Sorry. Where was I? (“Future pie!”) Right, thanks Scooter. I look out at you today, and I see future pies, and future tarts. And the thing about mincemeat pies and mincemeat tarts is, we can’t become them alone. It’s going to take all of us (scattered applause after most of the following)—the apricots, the pears, peaches, the figs, the dates, the cranberries, the apples (boos), the prunes (mixed reaction), the cinnamon (winks at Cinnamon), the nutmeg, the allspice, the sugar, the salt, and yes, the brandy (big applause)—all of us working together—well not so much working together as sort of smooshed together, crammed into a pastry, and then baked (“WOO!”—Scooter)—ha-ha, not that kind of baked, Scooter; love the enthusiasm, buddy—but all of us united to fulfill our destinies. In short, my fellow mincemeats: we can’t do it alone.
My fellow mincemeats, look out into the bleachers today. You know what you don’t see? Your parents. You know why? Because they fulfilled their destinies. Is there something scary about our destiny being to be smooshed together, crammed into a pastry, baked, and eaten? Yes. There is something undeniably horrifying and weird about that, and about God or Whatever giving us sentience, the capacity to feel, and speak, etc., when what’s going to happen is, someone is going to smoosh us together, cram us into a pastry, bake us, and eat us. But as horrifying and weird as it is, ours is a noble destiny.
Think of the family in Pennsylvania that’s just finished Christmas dinner, and needs something, anything sweet to distract from the bitter, inflammatory ramblings of Great Aunt Nancy, who, at ninety-nine, seems to grow more racist with age. Or the romantic young Brit (scattered boos)—guys, seriously, the Revolutionary War was like 250 years ago. Let it go. Think of the romantic young Brit who wants to impress his feelings upon his love but possesses neither the literary capacity to put them into words nor the requisite musical breadth of knowledge to make her a decent mix CD. What recourse does he have? Flowers, yes. But also: mincemeat. Maybe even a tart, as the romantic young Brit—being young and seemingly a man of few talents—is likely low on cash.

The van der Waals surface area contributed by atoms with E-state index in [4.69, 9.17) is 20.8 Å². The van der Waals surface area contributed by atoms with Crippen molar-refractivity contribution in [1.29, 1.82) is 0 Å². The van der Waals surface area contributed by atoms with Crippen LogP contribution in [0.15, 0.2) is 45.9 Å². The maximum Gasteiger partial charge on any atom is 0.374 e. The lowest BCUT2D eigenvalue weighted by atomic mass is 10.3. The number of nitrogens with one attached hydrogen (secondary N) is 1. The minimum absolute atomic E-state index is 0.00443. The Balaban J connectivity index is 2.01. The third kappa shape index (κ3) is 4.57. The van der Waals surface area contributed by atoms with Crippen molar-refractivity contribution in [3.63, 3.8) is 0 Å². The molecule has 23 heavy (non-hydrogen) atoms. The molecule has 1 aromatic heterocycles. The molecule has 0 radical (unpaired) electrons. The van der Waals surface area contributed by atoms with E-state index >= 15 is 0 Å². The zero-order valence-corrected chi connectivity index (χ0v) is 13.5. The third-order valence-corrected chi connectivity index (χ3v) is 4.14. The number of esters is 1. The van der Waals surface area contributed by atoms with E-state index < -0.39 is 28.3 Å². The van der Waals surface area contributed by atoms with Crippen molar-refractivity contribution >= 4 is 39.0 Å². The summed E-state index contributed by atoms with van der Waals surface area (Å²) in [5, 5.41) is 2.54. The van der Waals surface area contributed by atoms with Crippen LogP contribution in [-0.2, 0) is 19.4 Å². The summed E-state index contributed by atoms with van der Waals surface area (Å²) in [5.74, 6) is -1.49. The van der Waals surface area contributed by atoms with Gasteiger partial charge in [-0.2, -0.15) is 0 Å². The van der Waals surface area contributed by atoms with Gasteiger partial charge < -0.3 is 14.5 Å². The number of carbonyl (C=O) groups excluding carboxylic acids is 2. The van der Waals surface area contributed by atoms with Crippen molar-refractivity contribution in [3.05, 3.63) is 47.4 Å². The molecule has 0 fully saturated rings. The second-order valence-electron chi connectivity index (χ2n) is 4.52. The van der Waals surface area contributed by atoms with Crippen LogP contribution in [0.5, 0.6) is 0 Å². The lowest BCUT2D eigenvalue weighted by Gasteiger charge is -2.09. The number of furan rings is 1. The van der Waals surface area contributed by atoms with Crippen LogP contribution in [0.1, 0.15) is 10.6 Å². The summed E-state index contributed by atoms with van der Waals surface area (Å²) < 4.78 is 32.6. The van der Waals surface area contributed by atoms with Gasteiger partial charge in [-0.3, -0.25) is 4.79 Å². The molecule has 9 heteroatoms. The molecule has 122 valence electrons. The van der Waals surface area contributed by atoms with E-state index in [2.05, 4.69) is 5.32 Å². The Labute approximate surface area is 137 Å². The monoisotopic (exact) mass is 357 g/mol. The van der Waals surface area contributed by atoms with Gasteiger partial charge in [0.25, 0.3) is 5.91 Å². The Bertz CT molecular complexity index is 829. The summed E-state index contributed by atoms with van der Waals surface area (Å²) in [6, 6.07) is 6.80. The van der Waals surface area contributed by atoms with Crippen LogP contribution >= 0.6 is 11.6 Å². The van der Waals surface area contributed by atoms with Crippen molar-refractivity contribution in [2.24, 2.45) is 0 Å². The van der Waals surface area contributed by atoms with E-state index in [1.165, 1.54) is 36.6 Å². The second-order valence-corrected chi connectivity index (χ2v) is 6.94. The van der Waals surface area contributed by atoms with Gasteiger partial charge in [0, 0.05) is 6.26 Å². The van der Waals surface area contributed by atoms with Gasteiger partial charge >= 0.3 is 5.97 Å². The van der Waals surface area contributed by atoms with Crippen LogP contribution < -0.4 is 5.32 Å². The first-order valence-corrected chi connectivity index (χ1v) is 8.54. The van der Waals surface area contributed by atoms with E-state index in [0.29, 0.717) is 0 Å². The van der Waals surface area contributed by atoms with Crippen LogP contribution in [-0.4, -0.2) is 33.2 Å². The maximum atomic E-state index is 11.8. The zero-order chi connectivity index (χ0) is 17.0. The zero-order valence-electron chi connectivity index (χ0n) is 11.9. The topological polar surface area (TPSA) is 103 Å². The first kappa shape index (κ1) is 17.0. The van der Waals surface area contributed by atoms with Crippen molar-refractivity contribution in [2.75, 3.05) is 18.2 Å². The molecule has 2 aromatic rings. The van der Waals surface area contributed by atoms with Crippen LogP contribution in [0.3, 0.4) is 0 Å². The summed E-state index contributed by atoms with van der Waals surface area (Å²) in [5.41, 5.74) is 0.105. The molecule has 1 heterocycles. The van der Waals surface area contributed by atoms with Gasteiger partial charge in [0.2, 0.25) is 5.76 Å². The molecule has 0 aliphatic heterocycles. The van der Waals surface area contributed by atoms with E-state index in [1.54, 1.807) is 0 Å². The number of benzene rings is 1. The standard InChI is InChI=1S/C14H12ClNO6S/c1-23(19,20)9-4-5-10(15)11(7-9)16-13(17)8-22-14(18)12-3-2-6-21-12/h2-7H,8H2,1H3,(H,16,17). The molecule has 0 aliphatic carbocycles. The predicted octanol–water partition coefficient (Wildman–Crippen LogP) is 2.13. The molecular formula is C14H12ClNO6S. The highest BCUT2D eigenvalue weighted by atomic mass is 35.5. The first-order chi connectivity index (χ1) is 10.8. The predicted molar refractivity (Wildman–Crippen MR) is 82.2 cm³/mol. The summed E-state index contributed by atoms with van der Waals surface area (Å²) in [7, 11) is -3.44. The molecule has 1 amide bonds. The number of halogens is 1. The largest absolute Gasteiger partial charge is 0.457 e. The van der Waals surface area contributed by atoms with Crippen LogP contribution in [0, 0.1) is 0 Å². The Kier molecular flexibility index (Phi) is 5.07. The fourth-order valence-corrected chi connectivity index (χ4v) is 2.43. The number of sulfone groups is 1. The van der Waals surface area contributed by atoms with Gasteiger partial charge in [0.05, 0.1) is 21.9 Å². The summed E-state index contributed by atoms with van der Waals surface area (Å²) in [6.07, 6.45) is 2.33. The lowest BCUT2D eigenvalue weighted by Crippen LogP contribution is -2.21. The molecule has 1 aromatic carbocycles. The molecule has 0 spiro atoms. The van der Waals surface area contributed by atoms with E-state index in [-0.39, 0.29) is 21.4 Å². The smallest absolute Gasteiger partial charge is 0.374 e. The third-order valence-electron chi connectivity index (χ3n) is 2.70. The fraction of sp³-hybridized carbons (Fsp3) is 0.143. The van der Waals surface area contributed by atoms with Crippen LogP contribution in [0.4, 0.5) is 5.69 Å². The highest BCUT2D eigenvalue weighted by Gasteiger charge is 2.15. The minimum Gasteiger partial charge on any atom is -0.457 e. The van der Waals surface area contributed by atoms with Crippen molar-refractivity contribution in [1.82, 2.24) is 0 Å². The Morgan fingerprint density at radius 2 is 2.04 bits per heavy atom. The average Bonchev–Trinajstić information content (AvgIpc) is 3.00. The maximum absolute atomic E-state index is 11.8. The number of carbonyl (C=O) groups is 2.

Death comes to us all—not just mincemeats, but people, animals, TV shows starring Christian Slater. But how many can say that, in death, they improved the lives of others? Certainly Christian Slater won’t be able to say this, unless he is an organ donor, but only what, ten percent of people are? Something tells me Slater is not an organ donor. Point being: our horrifying and weird fate is also delicious and filling. People will remember us, not individually, as fruits or spices or spirits, but together, as pies, tarts, or some other weird form of pastry with which I’m unfamiliar.
My fellow mincemeats: high school was the main course. Now it is time for dessert.
Evan Allgood's work has appeared in McSweeney's, The Millions, LA Review of Books, The Toast, and The Billfold. He lives in Brooklyn and contributes regularly to Paste. Follow and maybe later unfollow him on Twitter @evoooooooooooo.